In a grim development, the Mexican government said over the weekend that the actual death toll from COVID-19 was much higher than official figures, offering significant insight into the effect of the pandemic on the nation Latin American.
The ministry of health said sure Saturday that 294,287 people had died from the coronavirus pandemic in Mexico until February 14, a 60% increase from the number of deaths previously recorded. As of Monday, 27,538 additional deaths were recorded, bringing the total number of COVID-19-related deaths to more than 321,000.
The Johns Hopkins University COVID tracker, which Al Jazeera uses as an official tally, showed Mexico’s 2018 death toll on Tuesday.32 But if the new Mexican government figures are ultimately reflected in the Johns Hopkins tally, that would place Mexico just ahead of Brazil (313,866) in deaths in the world, behind the world leader in deaths, the United States (550,371), two countries with much larger populations. .
Luis Omar Monarrez Luna, a doctor who has been treating COVID patients exclusively for more than a year at a hospital in the city of Ciudad Juarez, said the revised figures were no surprise. “From the start, we could see that the numbers [of deaths] did not appear correctly in the official tally, ”Monarrez told Al Jazeera.
“We would see one day that 10 people were [officially] reported dead, while in my hospital alone 15 would have died, ”he said.
Monarrez has said his specialty is physical therapy, but among an overwhelming number of COVID patients last year, the entire hospital and staff have been deployed to treat COVID patients only. He worked in the hospital emergency room where during peak months the hospital was so overrun that he had to treat critically ill patients on chairs in the waiting room.
Monarrez says that in a limited hospital setting, many patients with moderate symptoms of COVID have been discharged home, without being tested. Many would later become seriously ill and die at home.
Many other patients at the hospital died before the return of positive test results. Their death certificates often cited “suspected COVID-19” or “atypical pneumonia” as the reason for death.
The government said a review of death certificates found more than 70% of the country’s “excess deaths” were likely cases of COVID. Since the start of the pandemic, new data has revealed that there have been 417,002 additional deaths in Mexico, which is the difference between deaths projected based on previous years and those reported.
“It’s outrageous,” said Laurie Ann Ximenez-Fyvie, head of the molecular genetics laboratory at the National Autonomous University of Mexico.
“Mexico today is a country with one of the highest excess mortality rates per population in the world,” Ximenez-Fyvie told Al Jazeera.
“It’s the sum of doing everything wrong,” she said.
Since the pandemic began to spread rapidly in Mexico over a year ago, the Mexican president Andres Manuel Lopez Obrador sought to minimize the severity of the disease. Citing the need to protect the economy, he has not closed the country’s borders or issued nationwide lockdowns. He encouraged people to go to work and socialize. He also refused to wear a mask, even after contract the disease itself.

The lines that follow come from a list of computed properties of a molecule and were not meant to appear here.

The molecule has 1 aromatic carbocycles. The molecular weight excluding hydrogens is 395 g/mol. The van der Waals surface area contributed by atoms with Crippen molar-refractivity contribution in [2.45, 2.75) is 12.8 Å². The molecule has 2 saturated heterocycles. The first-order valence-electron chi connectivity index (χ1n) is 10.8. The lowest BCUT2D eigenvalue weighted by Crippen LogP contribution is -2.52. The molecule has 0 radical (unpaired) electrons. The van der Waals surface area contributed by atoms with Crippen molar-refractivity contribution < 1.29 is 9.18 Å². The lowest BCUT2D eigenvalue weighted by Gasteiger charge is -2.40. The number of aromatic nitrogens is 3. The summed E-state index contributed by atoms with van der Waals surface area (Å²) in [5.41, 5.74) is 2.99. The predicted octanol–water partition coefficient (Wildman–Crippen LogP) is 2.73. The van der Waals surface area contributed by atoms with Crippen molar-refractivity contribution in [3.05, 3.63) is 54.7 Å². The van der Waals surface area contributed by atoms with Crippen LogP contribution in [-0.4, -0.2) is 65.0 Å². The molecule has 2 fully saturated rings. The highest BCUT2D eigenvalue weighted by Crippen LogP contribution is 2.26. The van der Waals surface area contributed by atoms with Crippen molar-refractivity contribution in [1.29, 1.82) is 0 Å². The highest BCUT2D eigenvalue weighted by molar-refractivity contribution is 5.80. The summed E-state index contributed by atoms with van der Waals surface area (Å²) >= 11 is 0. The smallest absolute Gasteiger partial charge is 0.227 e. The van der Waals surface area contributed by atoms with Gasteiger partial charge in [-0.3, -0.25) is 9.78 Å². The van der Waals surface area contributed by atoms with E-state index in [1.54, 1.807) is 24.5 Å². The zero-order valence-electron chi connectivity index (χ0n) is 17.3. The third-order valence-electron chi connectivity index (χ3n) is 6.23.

Medical experts say the country has kept the COVID testing rate low, limiting it to symptomatic cases of serious illness, which has contributed to low detection rates as well as the spread of the virus.
Experts add that the low screening rate and inaccurate death toll has prevented Mexicans from realizing the full impact of the disease on the country. He also encouraged people not to follow health guidelines, such as wearing a mask and maintaining social distancing.
Large-scale testing and an accurate death toll are important metrics to understanding the spread of the virus and crucial tools to respond to it, experts say. Testing is especially crucial because it allows infected patients to isolate themselves, making them less likely to infect others.
“It is very important to have an idea of the extent of the public problem that we have,” said Fernando Alarid Escudero, assistant professor at the Center for Research and Education in Economics (CIDE) in Mexico.
“The number previously reported was already terrible, and then you add on top of that 60%, it really shows the terrible situation we find ourselves in,” Alarid Escudero told Al Jazeera.
He added that it was also missing detailed information such as ages, locations and dates on the spread of spreads and vaccination rates, which are essential for making accurate scientific predictions.
According to data compiled by Our World in Data, 5.4% of the Mexican population has been vaccinated so far.
Alarid Escudero said the low vaccination rate means Mexico could see another wave of COVID-19 infections and deaths in the coming weeks, especially given Semana Santa, or Holy Week which began on Sunday. , during which Mexicans typically travel for vacations and to visit friends and relatives.